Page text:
Heran, Press Journal team up in a years-long misinformation campaign

COMMENTARY

“Like Heran’s now debunked claim that the power sale would lead to a $170 million windfall for the City, his current assertion that members of the City Council are preventing the sale is simply untrue. Because he knows that claim is untrue, or should know, that makes it a lie; and because the Press Journal’s editorial board also knows, or should know, that Heran’s claim is false, that, in my view, makes them complicit in his lie.”

“Heran claims several members of the City Council are opposed to the power sale because they are unwilling to sell FPL the Indian River Shores portion of Vero Electric’s service territory for $30 million. A team of five utilities experts hired by the City concluded it will take $47 million, not $30 million, to partition and downsize Vero Electric without the move leading to higher taxes and higher electric rates for everyone outside the Shores.  Heran makes no mention of the recommendation of the consultants, and for good reason.  Heran is not trying to inform. He is trying to persuade.”

MARK SCHUMANN

Glenn Heran
Glenn Heran
FPL vice president Amy Brunjes is the wife of Press Journal publisher, Bob Brunjes.
FPL vice president Amy Brunjes is the wife of Press Journal publisher, Bob Brunjes.

Utility activist Glenn Heran’s most recent of many guest columns published by the Press Journal is just the latest installment in what can only be described as a years-long campaign to misinform the public about the proposed power sale.  Together with fellow utility activists, namely Stephen Faherty, and assisted by Press Journal’s editorial board and a number of its opinion columnists, “the FPL team,” continues to mislead the public about the proposed power sale.

Years ago, when support for the power sale first began to build, the Press Journal, whose publisher is married to a Florida Power and Light vice president involved in the company’s attempt to acquire Vero Electric, was giving Heran space on its opinion pages to put forth the preposterous claim that the sale would net the City of Vero Beach some $170 million.  Rates would come down, they promised, taxes would not rise, and there would be no need for a cut in Vero Beach’s municipal services.  How wrong they were!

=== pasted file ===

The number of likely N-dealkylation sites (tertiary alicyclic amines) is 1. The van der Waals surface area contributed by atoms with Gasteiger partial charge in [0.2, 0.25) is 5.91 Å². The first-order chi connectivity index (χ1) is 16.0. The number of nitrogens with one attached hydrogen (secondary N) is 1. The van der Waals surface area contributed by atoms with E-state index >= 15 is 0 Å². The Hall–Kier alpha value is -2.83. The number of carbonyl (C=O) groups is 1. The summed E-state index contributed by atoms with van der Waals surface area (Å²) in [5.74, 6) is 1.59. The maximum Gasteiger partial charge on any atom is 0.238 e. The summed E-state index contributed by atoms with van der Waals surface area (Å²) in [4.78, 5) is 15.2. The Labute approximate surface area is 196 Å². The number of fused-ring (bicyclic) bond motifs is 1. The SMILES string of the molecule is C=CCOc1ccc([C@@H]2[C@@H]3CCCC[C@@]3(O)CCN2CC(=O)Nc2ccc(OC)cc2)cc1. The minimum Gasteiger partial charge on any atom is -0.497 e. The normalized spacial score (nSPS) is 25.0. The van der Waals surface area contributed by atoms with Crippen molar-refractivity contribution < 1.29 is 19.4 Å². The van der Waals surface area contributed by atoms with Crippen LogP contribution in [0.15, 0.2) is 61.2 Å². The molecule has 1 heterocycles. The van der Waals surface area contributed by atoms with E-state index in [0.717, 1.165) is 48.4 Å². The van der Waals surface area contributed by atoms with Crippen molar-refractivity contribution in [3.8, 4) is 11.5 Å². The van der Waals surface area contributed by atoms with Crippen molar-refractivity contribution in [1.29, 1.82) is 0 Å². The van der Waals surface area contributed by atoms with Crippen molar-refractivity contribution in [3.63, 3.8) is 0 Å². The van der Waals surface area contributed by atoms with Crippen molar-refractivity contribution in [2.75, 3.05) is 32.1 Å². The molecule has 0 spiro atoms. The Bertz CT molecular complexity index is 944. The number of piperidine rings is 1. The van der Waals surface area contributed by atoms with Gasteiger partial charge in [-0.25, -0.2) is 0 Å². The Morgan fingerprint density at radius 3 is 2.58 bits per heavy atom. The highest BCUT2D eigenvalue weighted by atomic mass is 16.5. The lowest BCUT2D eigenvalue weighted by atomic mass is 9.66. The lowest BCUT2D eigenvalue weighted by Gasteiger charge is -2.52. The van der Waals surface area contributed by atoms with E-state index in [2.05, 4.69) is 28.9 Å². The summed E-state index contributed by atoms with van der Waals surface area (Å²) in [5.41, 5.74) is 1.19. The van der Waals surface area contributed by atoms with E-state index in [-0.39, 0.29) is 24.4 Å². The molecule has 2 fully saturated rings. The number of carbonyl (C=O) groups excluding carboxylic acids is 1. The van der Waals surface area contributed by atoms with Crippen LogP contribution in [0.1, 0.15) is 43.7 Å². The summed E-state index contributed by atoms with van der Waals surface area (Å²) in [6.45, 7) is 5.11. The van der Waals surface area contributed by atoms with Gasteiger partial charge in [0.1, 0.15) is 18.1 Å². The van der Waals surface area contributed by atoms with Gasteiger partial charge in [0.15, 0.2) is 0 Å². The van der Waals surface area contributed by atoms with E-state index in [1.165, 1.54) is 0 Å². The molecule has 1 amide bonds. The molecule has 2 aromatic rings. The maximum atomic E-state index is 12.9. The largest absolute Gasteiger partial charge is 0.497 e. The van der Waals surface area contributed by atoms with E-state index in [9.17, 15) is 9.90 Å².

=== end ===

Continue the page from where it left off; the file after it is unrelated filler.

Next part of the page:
In the summer of 2013, Vero Beach City Council braced for the expected closing on the deal by cutting 15 percent from the city budget in what was then a three year plan to cut a total of 45 percent out of General Fund spending, cuts all made in anticipation of the sale.  Given that some 80 percent of the General Fund budget goes toward payroll expenses and post employment benefits, you can just imagine how drastic were the cuts to be made.

Three years ago, FPL funded an electioneering communications organization, Citizens for a Better Future, set up by Glenn Heran to support Tracy Carroll's failed bid for re-election. Two years ago, FPL helped fund a campaign in support of Harry Howle, III, Pilar Turner and Charlie Wilson. This year, FPL has given $20,000 to a PAC, Operation Flip Switch, that supporting three candidates recently introduced by Indian River Shores Brian Barefoot as members of what he described as "the Shores team."
Three years ago, FPL funded an electioneering communications organization, Citizens for a Better Future, set up by Glenn Heran to support Tracy Carroll’s failed bid for re-election. Two years ago, FPL helped fund a campaign in support of Harry Howle, III, Pilar Turner and Charlie Wilson. This year, FPL has given $20,000 to a PAC, Operation Flip Switch, that is supporting three candidates recently introduced by Indian River Shores Brian Barefoot as members of what he described as “the Shores team.”

Before the 2013-2014 budget was finalized, though, it became clear to everyone the contract had some issues, and would likely not close in 2014.  Heran and the Press Journal editorial board, backed up by a flood of FPL advertising, had in the spring of 2013 duped the voting public into approving a purchase and sale agreement between Vero Beach and FPL. That agreement is so fatally flawed that even the FPL team now admits it can never be executed.

Later in 2014, FPL came to the City asking to amend the contract to allow for the assessment of a $26 million surcharge on the customers of Vero Electric.  FPL proposed that, together with the $26 million surcharge, the company would pay an additional $26 million to compensate the Florida Municipal Power Agency for absorbing Vero Beach’s power purchase commitment for three years. Following those three years, the power was to be taken by the Orlando Utilities Commission.

Not surprisingly, the City Council declined to approve FPL’s proposed surcharge until it could first be considered by the Finance and Utilities Commissions.  Before those two citizen advisory commissions could take up FPL’s $26-million request, the OUC backed out of the deal.  The proposed sale remains stalled for lack of a willing and qualified buyer, for no qualifying utility other than the OUC has ever expressed even the slightest interest in assuming Vero Beach’s long-term contractual obligations to the FMPA and its bondholders.